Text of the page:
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» January 9, 2008 «
Difficult decisions lie ahead for farmers who lost trees during last weekend's windstorms. If a part of an orchard was blown down, it may not produce enough of a crop to stay profitable. If the orchard contained older trees, the farmer might remove the entire block and start over. But plant nurseries have already sold all their young, replacement trees for this season. Farm advisors say farmers with wind losses may remove entire blocks of trees and order replacements for next fall.
A first-of-its-kind summit of beekeepers and honey producers begins in Sacramento today (Wednesday). Delegates to the National Beekeeping Conference will seek to focus research on issues confronting beekeepers and honey makers. Chief among those is colony collapse disorder, which causes beehives to empty suddenly as the bees die. The conference marks the first joint meeting of national groups representing beekeepers and honey producers.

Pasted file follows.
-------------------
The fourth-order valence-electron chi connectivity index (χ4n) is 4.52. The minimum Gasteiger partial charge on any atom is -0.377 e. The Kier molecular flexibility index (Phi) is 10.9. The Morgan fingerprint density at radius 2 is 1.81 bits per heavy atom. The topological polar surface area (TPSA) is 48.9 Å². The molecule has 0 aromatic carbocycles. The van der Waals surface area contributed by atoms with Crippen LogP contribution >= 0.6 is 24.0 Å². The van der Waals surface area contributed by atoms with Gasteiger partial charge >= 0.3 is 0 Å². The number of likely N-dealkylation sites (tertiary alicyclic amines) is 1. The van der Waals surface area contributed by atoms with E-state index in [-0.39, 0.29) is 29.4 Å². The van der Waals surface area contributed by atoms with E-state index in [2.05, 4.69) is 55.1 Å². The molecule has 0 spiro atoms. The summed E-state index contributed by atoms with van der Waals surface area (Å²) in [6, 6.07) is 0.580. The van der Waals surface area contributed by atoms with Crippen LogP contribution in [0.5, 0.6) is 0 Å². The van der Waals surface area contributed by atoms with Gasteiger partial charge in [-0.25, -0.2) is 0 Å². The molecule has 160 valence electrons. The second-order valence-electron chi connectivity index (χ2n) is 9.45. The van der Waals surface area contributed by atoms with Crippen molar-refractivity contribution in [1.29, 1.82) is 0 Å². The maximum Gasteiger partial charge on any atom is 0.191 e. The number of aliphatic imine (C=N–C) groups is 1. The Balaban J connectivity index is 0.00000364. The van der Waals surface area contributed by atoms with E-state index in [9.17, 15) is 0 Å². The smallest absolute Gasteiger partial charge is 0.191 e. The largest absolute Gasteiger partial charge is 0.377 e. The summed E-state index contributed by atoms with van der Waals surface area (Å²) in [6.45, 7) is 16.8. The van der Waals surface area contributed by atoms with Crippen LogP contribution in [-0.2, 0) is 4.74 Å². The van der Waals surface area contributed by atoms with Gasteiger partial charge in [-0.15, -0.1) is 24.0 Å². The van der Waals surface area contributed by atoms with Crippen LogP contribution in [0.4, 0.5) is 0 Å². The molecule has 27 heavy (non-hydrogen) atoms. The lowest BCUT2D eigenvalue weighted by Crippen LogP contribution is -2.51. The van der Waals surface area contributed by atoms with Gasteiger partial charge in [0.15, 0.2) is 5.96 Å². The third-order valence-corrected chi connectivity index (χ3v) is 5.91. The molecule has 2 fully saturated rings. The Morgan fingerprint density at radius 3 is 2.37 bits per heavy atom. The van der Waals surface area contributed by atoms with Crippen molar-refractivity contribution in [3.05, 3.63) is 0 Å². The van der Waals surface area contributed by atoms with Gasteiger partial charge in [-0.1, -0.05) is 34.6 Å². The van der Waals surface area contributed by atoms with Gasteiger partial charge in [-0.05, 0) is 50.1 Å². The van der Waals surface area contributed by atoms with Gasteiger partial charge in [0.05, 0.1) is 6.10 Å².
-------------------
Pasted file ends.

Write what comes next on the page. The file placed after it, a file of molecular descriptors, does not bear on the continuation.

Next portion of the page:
Vegetable planting in California has dropped slightly. A government report issued yesterday (Tuesday) says farmers will harvest fewer acres of broccoli, carrots, cauliflower, celery and iceberg lettuce during the current quarter of the year. The cuts in California planted acreage range from 1 percent to 8 percent. The report says cooler-than-normal weather in winter growing areas has slowed growth of many vegetables.
With date harvest nearing an end in the Southern California desert, marketers say quality has been fine but harvest volumes have been down a little. Date palms tend to produce heavier crops in alternate years, and this season marked the "light" year of the cycle. Consumers should be able to find California-grown dates at retail outlets throughout the year as they are shipped from cold storage. The weekend storms did not produce high winds in the date growing region so little damage has been reported.Top